Tuesday, April 11, 2017

Twitter Analysis Using MongoDB Atlas and Knowi

GUEST POST: Matthew Plummer, Plymouth University U.K.

This project is a product of a final year honors project by student Matthew Plummer from Plymouth University U.K. At the core of this project is sentiment analysis of large data sets. More specifically, based on sentiment analysis of social network platforms focusing mainly on the social network Twitter. There are multiple parts to this project including Twitter API, Java, NoSQL database storage model using MongoDB and data visualization using Knowi.

Why carry out sentiment analysis on social networks?
It is widely known that online social networking has grown rapidly in past years and will continue to do so in the years to come. The volume of data produced via social media by its users is growing at a phenomenal rate with a report from (PaCroffre, 2012) predicting that by the year 2020 data volumes on social media platforms will increase by a staggering factor of 44.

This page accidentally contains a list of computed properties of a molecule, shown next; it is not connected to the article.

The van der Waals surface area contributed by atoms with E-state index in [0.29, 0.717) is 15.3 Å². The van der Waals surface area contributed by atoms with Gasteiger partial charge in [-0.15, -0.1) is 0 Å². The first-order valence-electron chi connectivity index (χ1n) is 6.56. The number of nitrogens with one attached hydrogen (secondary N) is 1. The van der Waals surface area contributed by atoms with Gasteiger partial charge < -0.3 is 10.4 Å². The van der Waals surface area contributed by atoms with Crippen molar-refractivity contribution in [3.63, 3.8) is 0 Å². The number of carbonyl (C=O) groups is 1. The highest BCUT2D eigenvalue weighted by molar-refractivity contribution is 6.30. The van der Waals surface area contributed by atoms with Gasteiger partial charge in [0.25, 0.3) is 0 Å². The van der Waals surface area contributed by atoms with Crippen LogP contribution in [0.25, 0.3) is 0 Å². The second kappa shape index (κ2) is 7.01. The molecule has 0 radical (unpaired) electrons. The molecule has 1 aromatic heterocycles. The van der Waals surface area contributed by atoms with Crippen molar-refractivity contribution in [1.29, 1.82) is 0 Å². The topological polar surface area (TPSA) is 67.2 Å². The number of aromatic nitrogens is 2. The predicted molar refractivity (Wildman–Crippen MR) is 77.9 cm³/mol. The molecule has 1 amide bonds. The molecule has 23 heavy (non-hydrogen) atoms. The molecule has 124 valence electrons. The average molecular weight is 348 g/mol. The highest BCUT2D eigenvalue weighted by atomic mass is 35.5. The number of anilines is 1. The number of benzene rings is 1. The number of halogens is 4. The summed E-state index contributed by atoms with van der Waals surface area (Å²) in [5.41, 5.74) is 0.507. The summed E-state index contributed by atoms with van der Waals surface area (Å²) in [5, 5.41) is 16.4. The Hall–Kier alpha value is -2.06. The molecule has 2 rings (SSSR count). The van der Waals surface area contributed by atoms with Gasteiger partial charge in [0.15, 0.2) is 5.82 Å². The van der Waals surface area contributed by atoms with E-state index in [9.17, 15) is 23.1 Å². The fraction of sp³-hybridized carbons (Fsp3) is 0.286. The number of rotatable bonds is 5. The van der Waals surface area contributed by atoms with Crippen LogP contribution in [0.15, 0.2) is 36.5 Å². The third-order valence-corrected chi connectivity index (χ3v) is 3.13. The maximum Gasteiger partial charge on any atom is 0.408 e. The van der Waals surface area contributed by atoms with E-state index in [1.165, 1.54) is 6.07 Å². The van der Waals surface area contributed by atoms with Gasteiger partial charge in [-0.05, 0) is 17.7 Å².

These vast volumes of data provide a hugely beneficial insight into the public's opinion on certain topic areas and/or events. In recognizing this source of information and by taking this opportunity businesses could benefit greatly in many aspects by analyzing this data. This is where sentiment analysis comes into play, by sentimentally analyzing Twitter tweets for specific topic areas or products by using keywords, phrases or hashtags valuable information can be extracted and used to make business decisions.

System architecture
As stated previously this project is made up of 4 key components, to reiterate, these are Twitter API, Java, NoSQL database storage model using MongoDB and data visualization using Knowi. The architecture can be seen in the architecture diagram which was created for this project. This diagram was iterated upon many time as the project developed and came into its own.


Java and Twitter4J